He said currently, all officers are first aid/CPR certified. While annual de-escalation training takes place, the Woodstock Police Force is looking to work with the Mobile Crisis Intervention program to help officers adopt better practices when responding to a wellness check or mental health call.
The force has also purchased “simunition training equipment” to train officers in “realistic and reasonable use of force” responses.
Chief Forward outlined several recommendations that are already included in the force’s policies, like police reporting and maintaining of equipment, but said they are working on a policy for the wearing of use-of-force equipment.
They’re also reviewing policies related to wellness checks.
FREDERICTON POLICE FORCE
Fredericton Police Force spokesperson Sonya Gilks said the force is also still reviewing all the recommendations – but outlined how Fredericton is trying to build on its relationship with St. Mary’s First Nation. In an email, Gilks says the force has a policing partnership with St. Mary’s, where a member is on-patrol in the community 24 hours a day/seven days a week.
Three uniformed officers also work directly with the community, attending weekly meetings with the Chief and Council and are the primary contacts with the community.
A cultural diversity committee has been created to “advise the office of the Chief of Police on policing matters relating to cultural diversity…” That includes discussing issues that could include “inter-cultural relation, training, recruitment or other related matters.”
The Multicultural Association of Fredericton, St. Mary’s First Nation, Native Friendship Center, Gignoo Transition Inc., N.B. African Association, city council and government representative – among others – participate in the committee.
CALLS PERSIST FOR INDIGENOUS-LED INQUIRY INTO SYSTEMIC RACISM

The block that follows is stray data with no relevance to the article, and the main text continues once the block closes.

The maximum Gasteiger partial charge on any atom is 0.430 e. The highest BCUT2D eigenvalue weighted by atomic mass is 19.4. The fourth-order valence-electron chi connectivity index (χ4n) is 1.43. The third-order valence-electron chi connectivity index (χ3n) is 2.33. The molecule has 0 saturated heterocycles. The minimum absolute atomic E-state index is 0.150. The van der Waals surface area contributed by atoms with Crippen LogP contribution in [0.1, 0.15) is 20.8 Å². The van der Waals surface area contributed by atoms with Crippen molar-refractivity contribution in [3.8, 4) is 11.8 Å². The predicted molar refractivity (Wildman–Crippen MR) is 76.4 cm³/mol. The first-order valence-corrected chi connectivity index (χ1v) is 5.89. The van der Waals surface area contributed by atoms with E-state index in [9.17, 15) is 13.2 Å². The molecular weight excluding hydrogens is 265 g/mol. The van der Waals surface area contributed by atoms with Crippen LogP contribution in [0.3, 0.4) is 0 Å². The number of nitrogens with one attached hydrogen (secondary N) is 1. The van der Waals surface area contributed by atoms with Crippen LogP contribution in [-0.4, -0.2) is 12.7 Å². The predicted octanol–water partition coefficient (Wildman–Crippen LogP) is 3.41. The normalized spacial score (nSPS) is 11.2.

On behalf of the Wolastoqey Nation, St. Mary’s First Nation Chief Allan Polchies Jr. reacted to the police responses in a statement.
“It is critical that police forces across New Brunswick make deep changes to ensure no Indigenous person meets the same tragic fate as Chantel Moore,” Chief Polchies said. “Simply buying more Tasers and body cameras will not amount to the substantive change required by the law enforcement community to address the realities of Indigenous people in New Brunswick.”
Polchies says the chiefs have not changed their opinion, adding that the only way to see real change is for an Indigenous-led inquiry to be established into systemic racism within policing.
Criminologist Michael Boudreau agrees. He’s says he is skeptical that the current lack of trust between Indigenous people and police won’t be repaired even if all the recommendations are implemented.
“Even if all of these recommendations are fully implemented, which, at this point, I’m skeptical of. But even so, that's still a small step towards the profound change that is needed for Indigenous peoples to feel, I think safer, when they call 9-11, even if they want to call 9-11. Because of that lack of faith, lack of confidence in the police.”
He said there are some forces taking some positive steps, but much more needs to be done – including on behalf of the province.
“These are modest steps, but you need to really train these officers through with sensitivity training, but also better, profound understanding of Indigenous cultures and societies,” he said.